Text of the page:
Protest by Oakland fans may be futile

December, 2, 2009
12/02/09
5:30
PM ET
Oakland Raiders fans are a passionate, creative bunch.

They stand by their team and want their Raiders to win as much as any set of fans in sports.

So, it’s not a shock that a group has bought a billboard near the team’s stadium in Oakland imploring owner Al Davis to relinquish his decision-making power.

You can’t blame Oakland fans for being fed up with their team. Since advancing to the Super Bowl after the 2002 season, the Raiders have lost more games than any team in the NFL. Since 2003, Oakland is a paltry 27-80. If Oakland, which plays at Pittsburgh on Sunday, doesn’t win three of its final five games, it will become the only team in history to lose at least 11 games in seven straight seasons. Oakland is currently the only team in history to lose at least 11 games in six straight seasons.

Still, don’t expect dramatic changes in the leadership of the team. Davis, 80, is essentially the general manager of the team and he will continue to make the calls as long as he owns the team. Davis has made it known he is open to making changes on the coaching staff, but he is the final decision-maker when it comes to personnel.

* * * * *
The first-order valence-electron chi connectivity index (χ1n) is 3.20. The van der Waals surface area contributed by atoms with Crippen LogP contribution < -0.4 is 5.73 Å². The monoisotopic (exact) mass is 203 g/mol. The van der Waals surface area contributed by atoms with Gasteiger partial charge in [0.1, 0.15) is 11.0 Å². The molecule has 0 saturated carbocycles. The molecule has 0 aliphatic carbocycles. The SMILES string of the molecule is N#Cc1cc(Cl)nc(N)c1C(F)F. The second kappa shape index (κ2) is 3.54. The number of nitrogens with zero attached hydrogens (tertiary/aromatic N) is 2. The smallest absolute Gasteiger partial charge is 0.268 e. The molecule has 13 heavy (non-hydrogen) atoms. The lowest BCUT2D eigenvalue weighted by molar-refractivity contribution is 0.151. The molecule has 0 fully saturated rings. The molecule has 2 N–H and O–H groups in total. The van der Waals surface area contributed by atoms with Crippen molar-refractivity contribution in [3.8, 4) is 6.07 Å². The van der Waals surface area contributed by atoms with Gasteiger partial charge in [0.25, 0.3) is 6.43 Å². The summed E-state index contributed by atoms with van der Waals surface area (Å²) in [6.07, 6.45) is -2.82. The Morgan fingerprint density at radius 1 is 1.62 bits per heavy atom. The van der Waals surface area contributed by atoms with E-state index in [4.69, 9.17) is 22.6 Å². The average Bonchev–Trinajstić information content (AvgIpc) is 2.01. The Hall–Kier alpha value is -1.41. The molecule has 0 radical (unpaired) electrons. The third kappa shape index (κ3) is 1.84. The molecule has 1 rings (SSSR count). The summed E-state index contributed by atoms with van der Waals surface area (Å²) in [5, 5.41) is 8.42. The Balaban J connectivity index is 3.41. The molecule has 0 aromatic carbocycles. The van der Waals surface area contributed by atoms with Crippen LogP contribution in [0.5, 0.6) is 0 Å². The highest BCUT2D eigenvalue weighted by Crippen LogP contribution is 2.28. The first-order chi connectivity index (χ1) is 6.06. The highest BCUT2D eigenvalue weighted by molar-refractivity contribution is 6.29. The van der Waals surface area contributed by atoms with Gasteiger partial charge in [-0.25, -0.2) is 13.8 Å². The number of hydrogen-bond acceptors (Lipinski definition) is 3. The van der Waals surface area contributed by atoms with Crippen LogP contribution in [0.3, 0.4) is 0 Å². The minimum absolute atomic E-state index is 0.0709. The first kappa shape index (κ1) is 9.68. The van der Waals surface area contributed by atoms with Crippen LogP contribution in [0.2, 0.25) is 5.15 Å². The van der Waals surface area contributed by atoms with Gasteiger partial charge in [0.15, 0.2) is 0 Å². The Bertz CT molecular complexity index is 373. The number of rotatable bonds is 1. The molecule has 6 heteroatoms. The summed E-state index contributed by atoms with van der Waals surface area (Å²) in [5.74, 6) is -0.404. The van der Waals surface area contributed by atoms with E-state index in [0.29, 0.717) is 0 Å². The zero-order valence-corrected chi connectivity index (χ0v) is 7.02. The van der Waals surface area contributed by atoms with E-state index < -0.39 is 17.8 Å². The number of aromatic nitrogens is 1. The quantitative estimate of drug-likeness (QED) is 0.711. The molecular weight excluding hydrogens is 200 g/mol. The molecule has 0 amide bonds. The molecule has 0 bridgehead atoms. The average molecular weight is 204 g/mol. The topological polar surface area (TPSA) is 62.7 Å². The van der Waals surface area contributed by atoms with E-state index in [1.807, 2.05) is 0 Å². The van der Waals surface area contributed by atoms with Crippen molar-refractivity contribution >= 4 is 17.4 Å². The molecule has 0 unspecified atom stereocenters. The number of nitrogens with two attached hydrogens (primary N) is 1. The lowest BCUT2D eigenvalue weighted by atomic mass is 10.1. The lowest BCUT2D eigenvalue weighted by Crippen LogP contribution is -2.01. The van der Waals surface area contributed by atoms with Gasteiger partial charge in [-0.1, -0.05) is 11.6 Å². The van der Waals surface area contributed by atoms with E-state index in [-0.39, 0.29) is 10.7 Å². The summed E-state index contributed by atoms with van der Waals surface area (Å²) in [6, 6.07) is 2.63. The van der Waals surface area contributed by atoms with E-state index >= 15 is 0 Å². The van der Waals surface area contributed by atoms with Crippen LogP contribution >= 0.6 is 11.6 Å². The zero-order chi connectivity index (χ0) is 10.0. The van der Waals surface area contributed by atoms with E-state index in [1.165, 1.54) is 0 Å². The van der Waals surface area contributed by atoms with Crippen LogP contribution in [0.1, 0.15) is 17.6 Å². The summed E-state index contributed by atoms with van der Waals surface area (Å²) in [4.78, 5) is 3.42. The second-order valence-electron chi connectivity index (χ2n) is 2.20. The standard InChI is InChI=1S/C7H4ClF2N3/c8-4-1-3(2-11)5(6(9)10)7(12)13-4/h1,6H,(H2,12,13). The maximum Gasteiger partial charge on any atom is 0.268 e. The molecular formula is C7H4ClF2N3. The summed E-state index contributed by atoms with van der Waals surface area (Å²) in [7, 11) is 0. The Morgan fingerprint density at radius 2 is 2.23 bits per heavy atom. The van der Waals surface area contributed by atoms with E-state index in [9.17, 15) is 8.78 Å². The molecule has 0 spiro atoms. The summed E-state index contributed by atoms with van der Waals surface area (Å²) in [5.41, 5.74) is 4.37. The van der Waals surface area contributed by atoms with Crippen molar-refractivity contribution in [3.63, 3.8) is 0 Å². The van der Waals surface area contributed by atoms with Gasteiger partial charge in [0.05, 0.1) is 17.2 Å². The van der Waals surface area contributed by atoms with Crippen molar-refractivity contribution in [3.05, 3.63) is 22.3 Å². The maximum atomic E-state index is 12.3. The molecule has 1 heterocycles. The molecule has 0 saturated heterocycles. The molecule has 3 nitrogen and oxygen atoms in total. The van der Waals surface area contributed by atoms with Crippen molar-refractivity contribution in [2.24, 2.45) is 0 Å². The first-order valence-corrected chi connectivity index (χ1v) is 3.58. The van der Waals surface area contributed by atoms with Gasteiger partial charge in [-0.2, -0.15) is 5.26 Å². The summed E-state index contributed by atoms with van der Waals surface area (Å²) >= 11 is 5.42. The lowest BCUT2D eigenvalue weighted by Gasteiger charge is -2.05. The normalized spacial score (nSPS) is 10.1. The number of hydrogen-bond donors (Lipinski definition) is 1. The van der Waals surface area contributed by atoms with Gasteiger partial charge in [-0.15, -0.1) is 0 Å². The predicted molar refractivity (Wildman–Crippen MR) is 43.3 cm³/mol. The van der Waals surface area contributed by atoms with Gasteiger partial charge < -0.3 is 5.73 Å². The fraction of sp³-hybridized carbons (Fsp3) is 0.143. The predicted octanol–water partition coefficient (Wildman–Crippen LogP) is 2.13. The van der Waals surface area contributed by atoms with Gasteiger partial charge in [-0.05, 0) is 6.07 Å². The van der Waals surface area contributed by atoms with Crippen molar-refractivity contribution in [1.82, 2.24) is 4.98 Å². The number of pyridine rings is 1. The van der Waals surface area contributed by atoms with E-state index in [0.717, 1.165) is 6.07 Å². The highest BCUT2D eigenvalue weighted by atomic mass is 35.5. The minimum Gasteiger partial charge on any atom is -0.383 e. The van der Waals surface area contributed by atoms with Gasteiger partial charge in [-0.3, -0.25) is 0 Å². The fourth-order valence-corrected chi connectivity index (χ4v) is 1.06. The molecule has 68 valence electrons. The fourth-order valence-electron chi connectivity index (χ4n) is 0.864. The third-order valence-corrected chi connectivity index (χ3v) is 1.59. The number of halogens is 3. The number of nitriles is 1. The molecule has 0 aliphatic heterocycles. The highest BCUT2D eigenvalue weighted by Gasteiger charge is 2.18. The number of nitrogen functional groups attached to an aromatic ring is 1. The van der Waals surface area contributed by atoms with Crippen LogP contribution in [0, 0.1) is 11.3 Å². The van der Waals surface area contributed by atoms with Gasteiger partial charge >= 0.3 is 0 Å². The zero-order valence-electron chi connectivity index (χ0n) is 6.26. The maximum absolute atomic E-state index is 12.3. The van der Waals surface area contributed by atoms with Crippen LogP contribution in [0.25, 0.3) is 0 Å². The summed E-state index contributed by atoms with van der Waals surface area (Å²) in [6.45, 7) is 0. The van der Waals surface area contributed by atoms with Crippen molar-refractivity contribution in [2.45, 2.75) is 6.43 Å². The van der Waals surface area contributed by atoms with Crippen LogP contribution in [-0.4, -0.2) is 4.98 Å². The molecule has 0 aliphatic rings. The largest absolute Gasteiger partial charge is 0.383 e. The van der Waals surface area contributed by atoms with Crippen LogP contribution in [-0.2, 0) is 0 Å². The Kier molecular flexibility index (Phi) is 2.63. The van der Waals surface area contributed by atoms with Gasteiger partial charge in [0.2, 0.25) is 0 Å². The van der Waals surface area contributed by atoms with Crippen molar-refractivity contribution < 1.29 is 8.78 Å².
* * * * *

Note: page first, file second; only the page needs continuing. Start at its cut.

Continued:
Can the fans' very public plea possibly sway Davis? Davis is as strong-willed as anyone alive, but he may be wise to at least consider what the fans are asking.

Fans have already protested in the form of not showing up at the Oakland Coliseum for games. The Raiders have suffered five straight local television blackouts. There is no reason why Oakland will suddenly sell out its final two home games. In Oakland’s last home game, a win over Cincinnati, just 34,000-plus attended. It was the smallest crowd to attend a game in Oakland in 42 years.

Thus, the upheaval began before any billboards were hoisted or petitions signed.

If Davis is ever going to listen to the fans, it has to be now. Last year, when he fired coach Lane Kiffin, Davis hinted that he could add to his personnel office. Yet, nothing has happened.

I know Davis has spoken to at least one man who formerly had a leadership role in an NFL front office, which shows that Davis has some interest in the thoughts of outside minds.

Still, the odds are strongly against Davis ever handing the reins over to someone else, despite how much fans protest.

Bill Williamson | email

ESPN Oakland Raiders reporter

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